Wednesday, May 18, 2011
But it's only a test.
Their hard work will pay off in the way of preparedness, though, as their actions are part of an exercise organized by FEMA, the Central United States Earthquake Consortium in Memphis, Tenn., and state emergency management agencies. The exercise took three years to prepare, according to Jim Wilkinson, the consortium's executive director. This year's mock disaster is the first natural hazard to be tested -- the others have been man-made crises, such as a terrorist attack. The earthquake drill is the largest such exercise that's been conducted in the U.S.
"The value in it is it allows you to test your plans and see what needs improvement," Wilkinson said.
As a result of recent Midwest tornadoes and flooding events, four of the eight states weren't able to participate as planned. Wilkinson said their presence was still felt, however, as agencies still participating injected information into exercises that would have come from the states that didn't participate.
"From our perspective, the fact that the real world took over and caused a shift has affected how these things work," Wilkinson said. "A lot of the value comes in the work leading up to it."
Local and state emergency personnel from Arkansas, Missouri, Kentucky and Indiana remained signed up for the four-day exercise, although some, like those from New Madrid County, participated during just one of the days. David McClarty, New Madrid County emergency management director, said he, several county officials and agencies put emphasis Tuesday on how they would handle mass medical care and sheltering after the earthquake. McClarty said with no hospitals in the county, providing care to the sick and injured is their biggest concern.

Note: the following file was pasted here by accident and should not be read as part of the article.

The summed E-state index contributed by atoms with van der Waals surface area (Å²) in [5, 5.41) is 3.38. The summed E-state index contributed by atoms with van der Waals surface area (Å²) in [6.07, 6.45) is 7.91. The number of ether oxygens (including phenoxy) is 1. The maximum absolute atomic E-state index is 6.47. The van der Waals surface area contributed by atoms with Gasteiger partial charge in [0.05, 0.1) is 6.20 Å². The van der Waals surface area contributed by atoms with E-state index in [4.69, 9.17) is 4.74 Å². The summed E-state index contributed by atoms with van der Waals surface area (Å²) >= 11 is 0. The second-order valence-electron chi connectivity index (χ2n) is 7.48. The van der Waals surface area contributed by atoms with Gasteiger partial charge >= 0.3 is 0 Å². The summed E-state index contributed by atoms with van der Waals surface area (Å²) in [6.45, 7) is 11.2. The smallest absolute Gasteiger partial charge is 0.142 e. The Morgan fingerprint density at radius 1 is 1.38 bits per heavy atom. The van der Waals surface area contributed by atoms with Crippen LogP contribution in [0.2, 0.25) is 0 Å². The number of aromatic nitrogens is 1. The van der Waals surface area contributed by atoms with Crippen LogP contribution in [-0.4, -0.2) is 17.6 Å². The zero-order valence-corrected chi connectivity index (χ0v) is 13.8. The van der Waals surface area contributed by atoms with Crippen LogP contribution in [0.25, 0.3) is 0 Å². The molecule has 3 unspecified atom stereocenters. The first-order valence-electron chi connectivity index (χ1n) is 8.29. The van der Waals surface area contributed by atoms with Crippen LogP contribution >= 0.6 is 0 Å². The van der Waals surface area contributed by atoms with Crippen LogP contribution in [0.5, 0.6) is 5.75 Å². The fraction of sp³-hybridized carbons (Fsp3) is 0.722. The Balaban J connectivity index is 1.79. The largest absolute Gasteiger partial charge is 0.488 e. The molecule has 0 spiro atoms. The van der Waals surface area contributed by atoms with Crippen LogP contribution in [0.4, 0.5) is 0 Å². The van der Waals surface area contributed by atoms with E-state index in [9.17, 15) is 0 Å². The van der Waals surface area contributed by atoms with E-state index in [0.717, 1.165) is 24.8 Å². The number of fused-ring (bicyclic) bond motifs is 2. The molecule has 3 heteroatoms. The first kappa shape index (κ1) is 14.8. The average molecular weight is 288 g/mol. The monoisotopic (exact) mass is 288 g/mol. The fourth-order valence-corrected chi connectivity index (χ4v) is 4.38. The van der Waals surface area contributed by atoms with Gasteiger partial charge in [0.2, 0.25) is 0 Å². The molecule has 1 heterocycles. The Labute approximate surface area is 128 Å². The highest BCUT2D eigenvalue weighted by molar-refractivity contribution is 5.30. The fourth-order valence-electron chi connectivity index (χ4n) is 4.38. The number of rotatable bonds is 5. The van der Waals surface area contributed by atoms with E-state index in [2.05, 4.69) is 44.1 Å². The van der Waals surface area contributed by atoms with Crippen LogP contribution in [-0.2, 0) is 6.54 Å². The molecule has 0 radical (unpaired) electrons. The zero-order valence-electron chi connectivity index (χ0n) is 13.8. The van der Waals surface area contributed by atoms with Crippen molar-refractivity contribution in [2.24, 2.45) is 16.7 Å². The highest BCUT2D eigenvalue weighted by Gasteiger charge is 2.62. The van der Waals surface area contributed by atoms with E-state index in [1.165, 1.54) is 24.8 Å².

"Being the small rural area that we are in New Madrid County, resources are going to disappear quickly," he said. "In our area, first responders -- I would say 90 percent of them -- are volunteers."
Cape Girardeau County
In Cape Girardeau County, Richard Knaup, emergency management director, and other county staff worked through a few glitches -- instructions from headquarters in Jefferson City didn't come through on time -- and improvised, coming up with their own recovery scenarios. Knaup said they discussed taking care of themselves first following the earthquake.
"If it hits during a Monday through Friday, what is the government going to do? We're going to be victims ourselves," he said. "We're no good if we don't have our heads into it. As soon as we've done that, the No. 1 thing we have to assess is how bad the damage is and what our needs are going to
Knaup added that the discussion also focused on what personnel would do with a high number of fatalities. The bodies, he said, would have to be stored somewhere before family members could identify and bury.
"You just can't leave hundreds of bodies lying around. You can't just create an instant graveyard," he said. "Those are things you have to think about ahead of time."
Cape Girardeau County emergency officials will continue to participate in the exercise today and Thursday. Knaup said they already have a few scenarios submitted by Missouri State Emergency Management Agency, such as how they would deal with a train derailment and how during a disaster they'd begin searching for individual families.
"It's food for thought. One thing leads to another," he said.
On the final day, participants will summarize the week's activities and evaluate the procedures that were used. The same agencies are invited to be included in a two-day workshop in September, when they'll evaluate long-term recovery processes.
"With any good exercise, long-term recovery is important," Wilkinson said. "You've got the recovery piece, but the ultimate goal of an exercise is to test the plan and go back and dust them based on what you've learned."